SEOUL — HE’S A MAN WHO likes his running water.
While South Korean President Lee Myung-bak has officially dropped his plans for a nationwide canal he claimed would have revived the heartland, his government is continuing to push forward with similar schemes to resuscitate the economy. One is a major maintenance project intended to restore the banks of the country’s four largest rivers and bolster the sagging construction sector. Another is the expansion of an existing canal that would connect the Han River, which snakes through the heart of the capital, with the Yellow Sea.
Lee gained widespread popularity before becoming president as the mayor of Seoul for tearing up a massive arterial to make way for a park tracing Cheongye Stream, which had been buried underneath. But his latest projects have landed him on the blacklists of South Korea’s environmental groups. The Han-Yellow Sea expansion of the Kyeongin Canal has drawn the ire of a several in the area who lampoon the project as wasteful and unnecessary — not to mention ecologically disastrous.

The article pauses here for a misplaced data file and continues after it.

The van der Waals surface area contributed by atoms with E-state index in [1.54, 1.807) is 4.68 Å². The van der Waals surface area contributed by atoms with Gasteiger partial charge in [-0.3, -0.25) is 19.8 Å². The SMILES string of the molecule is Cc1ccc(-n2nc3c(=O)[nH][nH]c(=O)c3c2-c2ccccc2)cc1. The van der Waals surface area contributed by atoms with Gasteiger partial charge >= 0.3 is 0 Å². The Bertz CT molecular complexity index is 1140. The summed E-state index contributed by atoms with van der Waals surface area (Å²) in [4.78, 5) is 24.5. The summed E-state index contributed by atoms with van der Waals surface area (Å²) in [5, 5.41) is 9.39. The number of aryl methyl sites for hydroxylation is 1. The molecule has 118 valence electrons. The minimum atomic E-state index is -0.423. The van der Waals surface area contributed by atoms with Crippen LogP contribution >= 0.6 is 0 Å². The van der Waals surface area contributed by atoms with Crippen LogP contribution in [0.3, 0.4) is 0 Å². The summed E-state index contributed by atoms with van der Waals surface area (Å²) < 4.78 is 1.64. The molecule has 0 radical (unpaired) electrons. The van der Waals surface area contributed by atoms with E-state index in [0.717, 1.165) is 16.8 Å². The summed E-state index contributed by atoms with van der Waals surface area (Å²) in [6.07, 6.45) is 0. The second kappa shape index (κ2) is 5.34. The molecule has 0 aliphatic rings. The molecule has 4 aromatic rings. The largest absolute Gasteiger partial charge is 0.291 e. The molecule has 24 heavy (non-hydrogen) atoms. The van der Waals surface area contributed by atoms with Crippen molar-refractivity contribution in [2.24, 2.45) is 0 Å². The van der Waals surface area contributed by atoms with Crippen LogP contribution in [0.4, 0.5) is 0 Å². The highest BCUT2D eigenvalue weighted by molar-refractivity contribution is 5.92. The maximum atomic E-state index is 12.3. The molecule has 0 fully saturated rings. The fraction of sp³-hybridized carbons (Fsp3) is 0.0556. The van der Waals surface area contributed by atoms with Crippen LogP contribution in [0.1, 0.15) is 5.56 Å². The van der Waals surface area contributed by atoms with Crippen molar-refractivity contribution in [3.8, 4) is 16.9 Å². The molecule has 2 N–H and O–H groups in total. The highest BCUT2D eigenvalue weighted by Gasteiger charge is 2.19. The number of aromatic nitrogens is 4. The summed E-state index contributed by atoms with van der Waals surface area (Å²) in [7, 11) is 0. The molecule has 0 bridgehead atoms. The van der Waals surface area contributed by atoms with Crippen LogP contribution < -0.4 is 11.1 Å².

Kwon Chang-sik, secretary general of the Joint Committee Against the Canal, recently told the Kyunghyang Sinmun that the Kyeongin Canal is full of standing water tainted by sewage. Were it to be connected to the Han River, oil and other runoff would flow into an estuary along the banks of the Han and destroy a habitat for seasonal birds. The economic benefits of the expanding the canal are nil, Kwon said. “Traveling the distance of the canal takes 30 minutes by car but would take 4 hours by boat.”